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Today we’re sitting down with medical expert Dr. Jeffrey Klausner, who’s previously been a professor at UCLA and is currently a clinical professor of Medicine at USC.
Our guest for this CityHealth interview is Dr. Jeffrey Klausner, who’s been a professor at UCLA and is currently a clinical professor of Medicine at USC.
We’re discussing public re-openings and international travel today. We’re getting Dr. Klausner’s take on working from home, restaurant, business and store re-openings, production studios and on-site filming, and more.
He’ll be answering some of our questions about the best safety measures businesses can take when operating and welcoming people back in, as well as common myths and misconceptions.
We’ll also discuss the implications of international travel and what his recommendations are.
He’s a big fan of international travel. The pleasures and learnings and experiences that come from traveling and seeing more of the world and different cultures are highly valuable.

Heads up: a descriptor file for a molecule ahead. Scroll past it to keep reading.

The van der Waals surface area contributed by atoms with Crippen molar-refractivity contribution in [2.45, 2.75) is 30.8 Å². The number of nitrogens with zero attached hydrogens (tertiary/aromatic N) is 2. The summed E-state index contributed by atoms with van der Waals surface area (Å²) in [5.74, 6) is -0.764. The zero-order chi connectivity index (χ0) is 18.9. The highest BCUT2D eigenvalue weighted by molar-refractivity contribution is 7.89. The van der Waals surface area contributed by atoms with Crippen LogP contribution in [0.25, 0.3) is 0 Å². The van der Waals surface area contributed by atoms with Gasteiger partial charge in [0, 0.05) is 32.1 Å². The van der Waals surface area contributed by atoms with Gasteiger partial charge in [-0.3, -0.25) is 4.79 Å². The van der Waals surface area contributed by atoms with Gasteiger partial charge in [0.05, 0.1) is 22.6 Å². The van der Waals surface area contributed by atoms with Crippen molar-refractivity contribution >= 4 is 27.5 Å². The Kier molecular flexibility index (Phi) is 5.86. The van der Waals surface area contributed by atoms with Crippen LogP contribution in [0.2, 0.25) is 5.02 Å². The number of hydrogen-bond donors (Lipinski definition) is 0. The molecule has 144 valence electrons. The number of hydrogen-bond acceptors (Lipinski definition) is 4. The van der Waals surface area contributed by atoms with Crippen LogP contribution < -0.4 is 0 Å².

Travel during the COVID-19 pandemic can be quite complicated however. (P.S., we’ve written a comprehensive feature on the pros and cons of international travel during COVID-19, as well as a piece on overcoming travel anxiety during the pandemic.) There are countries that are closed, where travel is not an option. That can change, but people need to be aware of what’s open and what’s closed.
There are still many countries around the world where vaccination is not available, so there will be countries open with high rates of infection. If you have a prior infection, however, more than 14 studies now show that prior infection is essentially as effective as vaccination.
It’d be unadvised for individuals who are not vaccinated to travel to certain places.
To lessen your risk when traveling, avoid crowded indoor settings, spend more time outdoors, and make sure you’re either vaccinated or protected because of prior infection.
In the workplace, we need to do a much better job of checking people’s vaccination status, monitoring vaccinations, and giving employees time to get vaccinations. Mask use should technically be focused on people who are unvaccinated or cannot be vaccinated.
The best safety methods for offices would be creating adequate ventilation and air exchange in buildings where people are working. It’s not just about circulating air, but about bringing in fresh air (at least fresh air six exchanges per hour.)
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